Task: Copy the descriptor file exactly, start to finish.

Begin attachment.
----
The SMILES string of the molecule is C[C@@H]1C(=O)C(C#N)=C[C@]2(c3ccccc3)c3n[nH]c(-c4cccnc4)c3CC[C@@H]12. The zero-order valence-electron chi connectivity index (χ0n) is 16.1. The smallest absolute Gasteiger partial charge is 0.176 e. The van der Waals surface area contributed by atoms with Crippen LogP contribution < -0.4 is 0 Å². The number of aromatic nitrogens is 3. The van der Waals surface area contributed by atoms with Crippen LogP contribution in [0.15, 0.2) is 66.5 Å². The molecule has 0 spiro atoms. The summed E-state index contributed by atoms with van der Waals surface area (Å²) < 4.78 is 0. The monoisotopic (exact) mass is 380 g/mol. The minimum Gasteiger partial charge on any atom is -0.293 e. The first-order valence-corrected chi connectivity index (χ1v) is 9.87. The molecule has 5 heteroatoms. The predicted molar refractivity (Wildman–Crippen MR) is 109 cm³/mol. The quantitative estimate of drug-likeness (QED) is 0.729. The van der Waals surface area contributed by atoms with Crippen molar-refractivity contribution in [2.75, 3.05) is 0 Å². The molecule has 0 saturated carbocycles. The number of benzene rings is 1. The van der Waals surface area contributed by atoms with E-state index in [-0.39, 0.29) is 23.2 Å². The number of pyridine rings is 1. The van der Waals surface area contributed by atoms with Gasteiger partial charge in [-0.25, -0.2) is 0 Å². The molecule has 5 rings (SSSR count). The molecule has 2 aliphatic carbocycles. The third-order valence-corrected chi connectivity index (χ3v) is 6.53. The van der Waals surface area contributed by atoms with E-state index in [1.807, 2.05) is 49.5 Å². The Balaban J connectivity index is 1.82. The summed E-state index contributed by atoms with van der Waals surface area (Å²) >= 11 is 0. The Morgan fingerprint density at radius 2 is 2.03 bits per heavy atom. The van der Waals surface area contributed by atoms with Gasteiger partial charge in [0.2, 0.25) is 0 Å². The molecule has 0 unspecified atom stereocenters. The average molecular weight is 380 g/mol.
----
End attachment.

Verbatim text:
The SMILES string of the molecule is C[C@@H]1C(=O)C(C#N)=C[C@]2(c3ccccc3)c3n[nH]c(-c4cccnc4)c3CC[C@@H]12. The zero-order valence-electron chi connectivity index (χ0n) is 16.1. The smallest absolute Gasteiger partial charge is 0.176 e. The van der Waals surface area contributed by atoms with Crippen LogP contribution < -0.4 is 0 Å². The number of aromatic nitrogens is 3. The van der Waals surface area contributed by atoms with Crippen LogP contribution in [0.15, 0.2) is 66.5 Å². The molecule has 0 spiro atoms. The summed E-state index contributed by atoms with van der Waals surface area (Å²) < 4.78 is 0. The monoisotopic (exact) mass is 380 g/mol. The minimum Gasteiger partial charge on any atom is -0.293 e. The first-order valence-corrected chi connectivity index (χ1v) is 9.87. The molecule has 5 heteroatoms. The predicted molar refractivity (Wildman–Crippen MR) is 109 cm³/mol. The quantitative estimate of drug-likeness (QED) is 0.729. The van der Waals surface area contributed by atoms with Crippen molar-refractivity contribution in [2.75, 3.05) is 0 Å². The molecule has 0 saturated carbocycles. The number of benzene rings is 1. The van der Waals surface area contributed by atoms with E-state index in [-0.39, 0.29) is 23.2 Å². The number of pyridine rings is 1. The van der Waals surface area contributed by atoms with Gasteiger partial charge in [-0.25, -0.2) is 0 Å². The molecule has 5 rings (SSSR count). The molecule has 2 aliphatic carbocycles. The third-order valence-corrected chi connectivity index (χ3v) is 6.53. The van der Waals surface area contributed by atoms with E-state index in [1.807, 2.05) is 49.5 Å². The Balaban J connectivity index is 1.82. The summed E-state index contributed by atoms with van der Waals surface area (Å²) >= 11 is 0. The Morgan fingerprint density at radius 2 is 2.03 bits per heavy atom. The van der Waals surface area contributed by atoms with Gasteiger partial charge in [0.2, 0.25) is 0 Å². The molecule has 0 unspecified atom stereocenters. The average molecular weight is 380 g/mol.